10. 10. Diverse and impactful initiatives Key Criteria  Evidence Base  Scale  Equity  Impact  Feasibility Healthy Kids Out of School Healthy School Breakfast Active Schools Acceleration Project Implement nutrition and physical activity principles Evaluate impact of breakfast in the classroom Increase quality physical activity in schools MultiSectoral Contribution   Time to Results Restaurant Initiative Reduce excess calories consumed in restaurants ChildObesity180 helps to improve a child’s energy balance by 150 calories per day Systems modeling – ROI (cost effectiveness) – Collective Impact: confirms direction
    11. 11. Accelerating the Movement Increase quality physical activity in schools as a means to combat childhood obesity and evoke the beneficial health, behavioral, and academic outcomes that follow.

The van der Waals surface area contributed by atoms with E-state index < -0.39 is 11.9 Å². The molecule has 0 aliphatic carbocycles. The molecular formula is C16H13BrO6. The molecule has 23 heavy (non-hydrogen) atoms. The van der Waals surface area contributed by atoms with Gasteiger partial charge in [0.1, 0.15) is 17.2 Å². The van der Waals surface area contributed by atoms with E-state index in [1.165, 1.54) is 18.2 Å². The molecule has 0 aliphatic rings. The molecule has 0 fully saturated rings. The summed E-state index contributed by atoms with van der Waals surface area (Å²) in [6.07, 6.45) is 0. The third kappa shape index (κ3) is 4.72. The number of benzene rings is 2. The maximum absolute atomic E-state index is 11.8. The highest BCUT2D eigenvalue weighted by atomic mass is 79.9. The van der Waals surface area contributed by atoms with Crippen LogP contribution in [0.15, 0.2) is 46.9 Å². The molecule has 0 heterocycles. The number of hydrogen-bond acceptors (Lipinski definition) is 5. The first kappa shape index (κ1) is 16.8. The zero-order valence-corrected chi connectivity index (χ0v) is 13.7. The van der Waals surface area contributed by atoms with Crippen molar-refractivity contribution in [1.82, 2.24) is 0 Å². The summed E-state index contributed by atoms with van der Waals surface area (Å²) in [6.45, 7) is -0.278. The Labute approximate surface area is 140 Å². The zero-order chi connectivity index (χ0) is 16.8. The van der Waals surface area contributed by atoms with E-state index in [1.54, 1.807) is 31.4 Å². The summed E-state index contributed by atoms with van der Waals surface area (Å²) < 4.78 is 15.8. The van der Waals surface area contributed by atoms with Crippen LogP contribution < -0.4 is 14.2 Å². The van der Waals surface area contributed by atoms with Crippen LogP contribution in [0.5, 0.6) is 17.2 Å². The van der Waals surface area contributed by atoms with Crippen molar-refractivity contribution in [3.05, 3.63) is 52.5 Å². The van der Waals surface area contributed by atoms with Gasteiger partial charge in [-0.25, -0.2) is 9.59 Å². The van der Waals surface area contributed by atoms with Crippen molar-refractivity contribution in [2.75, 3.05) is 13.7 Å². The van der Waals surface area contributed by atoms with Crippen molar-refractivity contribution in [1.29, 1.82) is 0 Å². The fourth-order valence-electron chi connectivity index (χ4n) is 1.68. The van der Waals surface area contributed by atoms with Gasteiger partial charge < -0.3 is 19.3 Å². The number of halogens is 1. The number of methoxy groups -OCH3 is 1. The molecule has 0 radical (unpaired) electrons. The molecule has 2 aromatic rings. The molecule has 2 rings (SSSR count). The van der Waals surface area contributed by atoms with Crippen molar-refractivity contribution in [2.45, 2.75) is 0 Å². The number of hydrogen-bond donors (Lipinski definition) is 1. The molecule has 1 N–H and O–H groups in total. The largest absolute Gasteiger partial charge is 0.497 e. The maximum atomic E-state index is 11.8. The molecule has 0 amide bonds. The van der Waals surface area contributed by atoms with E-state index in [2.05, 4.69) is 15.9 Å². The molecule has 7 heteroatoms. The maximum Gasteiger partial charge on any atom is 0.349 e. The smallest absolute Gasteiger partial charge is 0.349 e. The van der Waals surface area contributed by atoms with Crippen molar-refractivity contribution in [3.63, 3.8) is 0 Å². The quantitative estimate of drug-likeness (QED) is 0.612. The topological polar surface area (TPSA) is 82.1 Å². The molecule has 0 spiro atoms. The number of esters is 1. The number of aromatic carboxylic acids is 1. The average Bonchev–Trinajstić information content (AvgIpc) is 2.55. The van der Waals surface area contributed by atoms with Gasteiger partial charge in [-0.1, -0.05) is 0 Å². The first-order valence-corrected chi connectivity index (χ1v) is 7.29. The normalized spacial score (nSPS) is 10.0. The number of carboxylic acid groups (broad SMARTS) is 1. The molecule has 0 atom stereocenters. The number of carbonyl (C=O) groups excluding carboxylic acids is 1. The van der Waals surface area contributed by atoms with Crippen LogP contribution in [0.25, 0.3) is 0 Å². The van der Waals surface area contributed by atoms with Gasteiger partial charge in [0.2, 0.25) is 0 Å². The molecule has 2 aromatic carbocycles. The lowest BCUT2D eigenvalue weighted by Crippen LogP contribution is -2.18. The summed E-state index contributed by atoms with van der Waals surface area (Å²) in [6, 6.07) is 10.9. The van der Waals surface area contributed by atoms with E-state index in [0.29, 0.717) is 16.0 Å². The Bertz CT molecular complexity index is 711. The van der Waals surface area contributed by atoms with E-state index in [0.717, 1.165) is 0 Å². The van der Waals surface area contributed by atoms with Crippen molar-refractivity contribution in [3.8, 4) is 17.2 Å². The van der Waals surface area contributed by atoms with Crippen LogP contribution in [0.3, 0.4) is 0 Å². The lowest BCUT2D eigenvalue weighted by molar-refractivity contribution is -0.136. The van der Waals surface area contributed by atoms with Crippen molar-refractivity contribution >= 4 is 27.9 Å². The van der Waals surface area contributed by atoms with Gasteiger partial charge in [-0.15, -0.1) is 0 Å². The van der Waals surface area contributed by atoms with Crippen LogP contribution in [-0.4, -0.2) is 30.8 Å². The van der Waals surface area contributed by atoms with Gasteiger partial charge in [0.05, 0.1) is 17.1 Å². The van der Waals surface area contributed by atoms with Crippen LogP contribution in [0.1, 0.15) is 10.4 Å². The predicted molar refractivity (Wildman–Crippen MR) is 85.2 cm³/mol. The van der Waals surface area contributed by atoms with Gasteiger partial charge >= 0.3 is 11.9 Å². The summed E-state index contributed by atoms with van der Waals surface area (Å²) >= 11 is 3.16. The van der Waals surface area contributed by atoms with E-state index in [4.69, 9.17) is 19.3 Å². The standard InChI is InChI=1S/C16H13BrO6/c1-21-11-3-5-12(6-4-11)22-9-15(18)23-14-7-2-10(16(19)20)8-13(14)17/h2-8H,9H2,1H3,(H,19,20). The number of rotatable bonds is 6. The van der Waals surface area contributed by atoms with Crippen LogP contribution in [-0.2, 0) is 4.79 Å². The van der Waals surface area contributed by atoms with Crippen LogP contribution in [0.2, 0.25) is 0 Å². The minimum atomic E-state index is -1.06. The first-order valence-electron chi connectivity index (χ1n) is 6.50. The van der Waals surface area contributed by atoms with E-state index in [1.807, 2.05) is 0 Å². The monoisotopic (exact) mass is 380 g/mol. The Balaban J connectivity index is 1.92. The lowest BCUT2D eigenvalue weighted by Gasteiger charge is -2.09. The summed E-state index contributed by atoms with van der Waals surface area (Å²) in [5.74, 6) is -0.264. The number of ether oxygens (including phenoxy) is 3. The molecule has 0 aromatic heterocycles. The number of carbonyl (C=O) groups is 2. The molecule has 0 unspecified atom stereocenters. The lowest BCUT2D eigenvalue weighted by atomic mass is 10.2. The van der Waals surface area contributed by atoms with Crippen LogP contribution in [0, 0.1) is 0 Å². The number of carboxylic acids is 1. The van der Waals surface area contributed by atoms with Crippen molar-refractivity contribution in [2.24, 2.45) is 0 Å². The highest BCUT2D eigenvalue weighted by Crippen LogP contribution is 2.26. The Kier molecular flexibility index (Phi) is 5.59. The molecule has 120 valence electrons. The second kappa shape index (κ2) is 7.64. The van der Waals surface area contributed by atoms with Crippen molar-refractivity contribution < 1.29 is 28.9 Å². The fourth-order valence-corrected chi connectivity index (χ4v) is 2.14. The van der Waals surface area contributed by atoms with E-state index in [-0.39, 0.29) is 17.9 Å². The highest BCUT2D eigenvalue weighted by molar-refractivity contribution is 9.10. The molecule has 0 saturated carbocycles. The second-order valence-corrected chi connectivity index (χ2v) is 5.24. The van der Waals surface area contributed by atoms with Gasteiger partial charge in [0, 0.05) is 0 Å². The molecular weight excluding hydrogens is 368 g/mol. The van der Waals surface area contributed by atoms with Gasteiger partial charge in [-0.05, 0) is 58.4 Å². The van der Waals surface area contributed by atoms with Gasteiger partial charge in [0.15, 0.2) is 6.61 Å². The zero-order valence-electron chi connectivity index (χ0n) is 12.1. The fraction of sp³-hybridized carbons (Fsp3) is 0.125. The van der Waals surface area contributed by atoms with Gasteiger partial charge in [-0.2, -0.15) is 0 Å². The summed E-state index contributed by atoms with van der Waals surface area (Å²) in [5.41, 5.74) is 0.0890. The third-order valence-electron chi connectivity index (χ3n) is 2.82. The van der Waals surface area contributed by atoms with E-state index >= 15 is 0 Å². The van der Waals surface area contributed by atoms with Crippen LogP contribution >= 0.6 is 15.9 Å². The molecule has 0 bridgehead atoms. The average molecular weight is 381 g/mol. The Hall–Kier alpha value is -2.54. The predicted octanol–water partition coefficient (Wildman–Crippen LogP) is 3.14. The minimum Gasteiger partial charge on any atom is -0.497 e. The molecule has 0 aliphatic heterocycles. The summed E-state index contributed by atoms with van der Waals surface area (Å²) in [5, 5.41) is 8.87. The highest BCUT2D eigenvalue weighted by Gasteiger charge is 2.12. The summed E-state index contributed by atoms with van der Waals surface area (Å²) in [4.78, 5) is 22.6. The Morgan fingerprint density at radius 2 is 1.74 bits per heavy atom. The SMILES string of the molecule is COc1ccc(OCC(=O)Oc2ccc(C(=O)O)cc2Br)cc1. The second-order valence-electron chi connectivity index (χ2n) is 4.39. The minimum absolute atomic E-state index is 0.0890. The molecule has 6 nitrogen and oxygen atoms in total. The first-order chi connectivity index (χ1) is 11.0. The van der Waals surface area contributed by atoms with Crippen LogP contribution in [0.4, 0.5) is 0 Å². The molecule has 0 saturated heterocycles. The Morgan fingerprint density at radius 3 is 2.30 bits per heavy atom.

12. 12. 4-Phase Approach: > identify > replicate > scale > sustain (we are here)
    13. 13. Physical Activity Innovation Competition
    14. 14. > UNCOVER the very best approaches to school-time physical activity  CELEBRATE & REWARD champions for the cause from around the country  Partnered with
    15. 15. Where do you find innovation? Fresh Approaches to All School Activity Students at Red Hawk Elementary participate in an all-school movement break.
    16. 16. Where do you find innovation? In the Classroom Student at PS 102 in East Harlem demonstrate a Just Move classroom break.
    17. 17. Where do you find innovation? Before School Students from Simon Elementary, Ward 8, Washington DC enjoying the BOKS program before the bell.
    18. 18. Where do you find innovation? Fresh Challenges Kids in Corona, CA accept the challenge to run or walk 100 miles over the school year in the 100 Mile Club.
    19. 19. Where do you find innovation? Inspired Champions Mom Apryl Krakovsky leads Overland Elementary students through a daily 15 min. morning energizer.